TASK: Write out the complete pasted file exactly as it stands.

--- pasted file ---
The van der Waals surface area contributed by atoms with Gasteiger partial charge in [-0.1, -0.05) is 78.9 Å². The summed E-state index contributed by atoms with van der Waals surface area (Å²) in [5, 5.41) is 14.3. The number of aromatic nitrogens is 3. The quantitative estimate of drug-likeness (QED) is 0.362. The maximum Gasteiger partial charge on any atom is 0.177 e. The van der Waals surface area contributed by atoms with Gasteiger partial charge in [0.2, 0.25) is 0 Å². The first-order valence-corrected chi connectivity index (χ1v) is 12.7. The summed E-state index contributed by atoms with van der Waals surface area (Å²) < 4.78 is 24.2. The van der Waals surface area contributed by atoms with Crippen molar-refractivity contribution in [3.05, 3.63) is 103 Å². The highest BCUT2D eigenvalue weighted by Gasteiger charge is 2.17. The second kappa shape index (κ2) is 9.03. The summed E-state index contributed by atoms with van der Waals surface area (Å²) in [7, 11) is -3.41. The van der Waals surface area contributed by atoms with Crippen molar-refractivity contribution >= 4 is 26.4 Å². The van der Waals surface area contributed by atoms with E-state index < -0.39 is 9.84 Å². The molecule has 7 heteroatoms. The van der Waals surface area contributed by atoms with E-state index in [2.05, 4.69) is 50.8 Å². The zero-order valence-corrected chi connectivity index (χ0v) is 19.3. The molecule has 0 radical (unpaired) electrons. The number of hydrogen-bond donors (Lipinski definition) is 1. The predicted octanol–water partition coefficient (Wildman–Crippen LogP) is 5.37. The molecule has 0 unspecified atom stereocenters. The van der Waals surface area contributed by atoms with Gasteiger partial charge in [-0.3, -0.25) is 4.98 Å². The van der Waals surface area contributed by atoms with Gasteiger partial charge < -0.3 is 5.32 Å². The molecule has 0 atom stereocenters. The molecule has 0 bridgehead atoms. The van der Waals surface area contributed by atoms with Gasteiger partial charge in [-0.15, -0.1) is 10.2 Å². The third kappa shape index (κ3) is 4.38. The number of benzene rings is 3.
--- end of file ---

The van der Waals surface area contributed by atoms with Gasteiger partial charge in [-0.1, -0.05) is 78.9 Å². The summed E-state index contributed by atoms with van der Waals surface area (Å²) in [5, 5.41) is 14.3. The number of aromatic nitrogens is 3. The quantitative estimate of drug-likeness (QED) is 0.362. The maximum Gasteiger partial charge on any atom is 0.177 e. The van der Waals surface area contributed by atoms with Gasteiger partial charge in [0.2, 0.25) is 0 Å². The first-order valence-corrected chi connectivity index (χ1v) is 12.7. The summed E-state index contributed by atoms with van der Waals surface area (Å²) < 4.78 is 24.2. The van der Waals surface area contributed by atoms with Crippen molar-refractivity contribution in [3.05, 3.63) is 103 Å². The highest BCUT2D eigenvalue weighted by Gasteiger charge is 2.17. The second kappa shape index (κ2) is 9.03. The summed E-state index contributed by atoms with van der Waals surface area (Å²) in [7, 11) is -3.41. The van der Waals surface area contributed by atoms with Crippen molar-refractivity contribution >= 4 is 26.4 Å². The van der Waals surface area contributed by atoms with E-state index < -0.39 is 9.84 Å². The molecule has 7 heteroatoms. The van der Waals surface area contributed by atoms with E-state index in [2.05, 4.69) is 50.8 Å². The zero-order valence-corrected chi connectivity index (χ0v) is 19.3. The molecule has 0 radical (unpaired) electrons. The number of hydrogen-bond donors (Lipinski definition) is 1. The predicted octanol–water partition coefficient (Wildman–Crippen LogP) is 5.37. The molecule has 0 unspecified atom stereocenters. The van der Waals surface area contributed by atoms with Gasteiger partial charge in [-0.3, -0.25) is 4.98 Å². The van der Waals surface area contributed by atoms with Gasteiger partial charge < -0.3 is 5.32 Å². The molecule has 0 atom stereocenters. The molecule has 0 bridgehead atoms. The van der Waals surface area contributed by atoms with Gasteiger partial charge in [-0.15, -0.1) is 10.2 Å². The third kappa shape index (κ3) is 4.38. The number of benzene rings is 3.